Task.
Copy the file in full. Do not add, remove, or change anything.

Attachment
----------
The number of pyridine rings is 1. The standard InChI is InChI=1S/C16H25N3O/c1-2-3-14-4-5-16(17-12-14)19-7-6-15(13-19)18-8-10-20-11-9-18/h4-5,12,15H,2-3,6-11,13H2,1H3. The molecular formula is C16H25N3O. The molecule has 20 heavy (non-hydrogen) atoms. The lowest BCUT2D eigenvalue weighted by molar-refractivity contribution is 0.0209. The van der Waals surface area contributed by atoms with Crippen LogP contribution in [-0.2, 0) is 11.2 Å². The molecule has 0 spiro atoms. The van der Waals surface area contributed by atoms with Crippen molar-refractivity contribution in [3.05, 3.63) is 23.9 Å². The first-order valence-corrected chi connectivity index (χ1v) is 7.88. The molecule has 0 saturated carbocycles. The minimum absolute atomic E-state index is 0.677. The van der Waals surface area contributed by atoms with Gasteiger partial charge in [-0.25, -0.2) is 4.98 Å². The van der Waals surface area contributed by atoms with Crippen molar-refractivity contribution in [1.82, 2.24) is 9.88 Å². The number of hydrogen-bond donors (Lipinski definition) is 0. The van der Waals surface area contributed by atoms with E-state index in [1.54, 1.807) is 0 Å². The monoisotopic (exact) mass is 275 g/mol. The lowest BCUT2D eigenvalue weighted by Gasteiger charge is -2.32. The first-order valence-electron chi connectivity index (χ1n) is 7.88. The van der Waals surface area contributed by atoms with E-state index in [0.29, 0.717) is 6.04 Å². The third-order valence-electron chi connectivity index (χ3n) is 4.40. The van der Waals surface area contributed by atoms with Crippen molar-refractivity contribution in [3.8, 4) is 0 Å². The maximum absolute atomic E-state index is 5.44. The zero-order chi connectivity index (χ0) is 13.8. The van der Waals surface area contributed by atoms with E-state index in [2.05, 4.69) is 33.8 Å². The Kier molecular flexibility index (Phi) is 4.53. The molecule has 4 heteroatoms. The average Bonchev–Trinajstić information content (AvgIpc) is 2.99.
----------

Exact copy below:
The number of pyridine rings is 1. The standard InChI is InChI=1S/C16H25N3O/c1-2-3-14-4-5-16(17-12-14)19-7-6-15(13-19)18-8-10-20-11-9-18/h4-5,12,15H,2-3,6-11,13H2,1H3. The molecular formula is C16H25N3O. The molecule has 20 heavy (non-hydrogen) atoms. The lowest BCUT2D eigenvalue weighted by molar-refractivity contribution is 0.0209. The van der Waals surface area contributed by atoms with Crippen LogP contribution in [-0.2, 0) is 11.2 Å². The molecule has 0 spiro atoms. The van der Waals surface area contributed by atoms with Crippen molar-refractivity contribution in [3.05, 3.63) is 23.9 Å². The first-order valence-corrected chi connectivity index (χ1v) is 7.88. The molecule has 0 saturated carbocycles. The minimum absolute atomic E-state index is 0.677. The van der Waals surface area contributed by atoms with Gasteiger partial charge in [-0.25, -0.2) is 4.98 Å². The van der Waals surface area contributed by atoms with Crippen molar-refractivity contribution in [1.82, 2.24) is 9.88 Å². The number of hydrogen-bond donors (Lipinski definition) is 0. The van der Waals surface area contributed by atoms with E-state index in [1.54, 1.807) is 0 Å². The monoisotopic (exact) mass is 275 g/mol. The lowest BCUT2D eigenvalue weighted by Gasteiger charge is -2.32. The first-order valence-electron chi connectivity index (χ1n) is 7.88. The van der Waals surface area contributed by atoms with E-state index in [0.29, 0.717) is 6.04 Å². The third-order valence-electron chi connectivity index (χ3n) is 4.40. The van der Waals surface area contributed by atoms with Crippen molar-refractivity contribution in [3.8, 4) is 0 Å². The maximum absolute atomic E-state index is 5.44. The zero-order chi connectivity index (χ0) is 13.8. The van der Waals surface area contributed by atoms with E-state index in [2.05, 4.69) is 33.8 Å². The Kier molecular flexibility index (Phi) is 4.53. The molecule has 4 heteroatoms. The average Bonchev–Trinajstić information content (AvgIpc) is 2.99.